Navigate to the aforementioned location for the RetroArch save files. There you will have to clear the filter else you will not see the .srm file types.

The game will restart and you will see that your save game data is present.

Now, you will have to open a New multiplayer window:

File > New multiplayer window

In a similar fashion, open up the compatible Pokémon game in the new window.

Here is an important usability note that must be made. On the SteamDeck in Desktop Mode, with Steam running as seen in the system tray, the controls on the console will also act as mouse interface controls. This will conflict a bit with mGBA, you can ameliorate this by using 2nd paired controller or keyboard and mouse which is admittedly NOT ideal.

Check the settings on the second window that it is using the secondary controller you have connected to the SteamDeck:

Tools > Settings…

Select the “Controllers” section and verify or alter as necessary the selected controller.

Frustratingly, the settings window is slightly too tall for the resolution of the built in screen so that adds another user experience hurdle to jump over. The positive take-away here is that the default inputs tend to be correct so no tweaking is necessary here.

Once the control issue is sorted out, each controller will navigate your player and you can proceed with the Pokémon trading activity.

I never had a GameBoy or similar when they were new but thinking about this, from the perspective of 1990s me, I would have found this whole experience quite fascinating. Sure, I had already played PC LAN games but a handheld device with real-time positional updating had to have been pretty remarkable.

Once you make the trade, mGBA will go through the saving action you would have experienced on the GBA and the task is completed. Maybe not with the same excitement as plugging in a link cable but now it is absolutely possible to have a slice of that 1990s or early 2000s experience on the SteamDeck.

There is a thing that you couldn’t do on the original hardware, “game the system” as it were. This may be obvious but it is very possible to make these trades without actually losing the Pokémon for the other save file. There is nothing stopping you from working off of a copy of the save file and really, only grind out your Pokémon once, make the transfers as you go and beat two games in about the time you would one.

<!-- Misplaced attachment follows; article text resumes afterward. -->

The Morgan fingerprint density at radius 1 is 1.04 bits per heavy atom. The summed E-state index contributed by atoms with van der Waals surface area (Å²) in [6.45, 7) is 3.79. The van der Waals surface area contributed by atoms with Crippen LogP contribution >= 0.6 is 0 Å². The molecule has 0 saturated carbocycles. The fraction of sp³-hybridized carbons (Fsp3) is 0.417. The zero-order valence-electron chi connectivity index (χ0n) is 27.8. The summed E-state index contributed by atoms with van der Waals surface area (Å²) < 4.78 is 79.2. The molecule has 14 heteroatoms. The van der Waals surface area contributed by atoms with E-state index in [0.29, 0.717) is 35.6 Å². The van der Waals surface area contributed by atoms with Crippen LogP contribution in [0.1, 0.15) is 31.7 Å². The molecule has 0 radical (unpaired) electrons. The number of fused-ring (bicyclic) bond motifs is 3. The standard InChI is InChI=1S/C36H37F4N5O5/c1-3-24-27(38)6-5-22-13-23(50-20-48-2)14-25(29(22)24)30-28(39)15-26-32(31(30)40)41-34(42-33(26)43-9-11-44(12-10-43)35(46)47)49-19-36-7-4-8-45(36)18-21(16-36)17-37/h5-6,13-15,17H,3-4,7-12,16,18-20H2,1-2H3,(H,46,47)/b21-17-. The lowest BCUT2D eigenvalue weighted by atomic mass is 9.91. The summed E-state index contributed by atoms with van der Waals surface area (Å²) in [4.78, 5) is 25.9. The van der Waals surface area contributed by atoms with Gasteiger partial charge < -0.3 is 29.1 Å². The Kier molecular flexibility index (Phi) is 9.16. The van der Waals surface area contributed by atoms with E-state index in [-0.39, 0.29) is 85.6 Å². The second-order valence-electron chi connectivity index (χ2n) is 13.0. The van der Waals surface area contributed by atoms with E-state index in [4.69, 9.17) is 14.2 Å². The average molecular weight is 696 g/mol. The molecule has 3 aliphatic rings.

Final Thoughts

SteamDeck has opened up revisiting the gaming I missed for various reasons. The Pokémon series from the 90s and early 2000s being one such franchise. Is it the highest and best use of my time? Probably not but I think it’s important to find the little its of happiness between the daily grinding away at necessities in life.

The SteamDeck makes it very convenient to enjoy these works of art from another era. Is it exactly the same? Certainly not but I also had the pleasure of using an actual GameBoy and although nostalgic, it was not as good of a gaming experience as I have on the SteamDeck. Truly, the SteamDeck makes short little stints of picking up and playing these old games such a pleasure. Combine that with the continually improving gaming experience of these machines has made this device a good, long-term, investment in video game entertainment.

It should be noted that all this can be done on a more conventional, desktop Linux machine and really, might be ever so slightly easier to do. I could, as a follow up, demonstrate how you can do the entire mGBA process from a remote Laptop or Desktop with the fun capability of SFTP and the KIO components of the Plasma Desktop environment. Linux truly makes gaming way more fun and flexible than anything else.


SteamDeck resource on
mGBA | Game Boy Emulation on Linux
Wii U Pro Controller on openSUSE Linux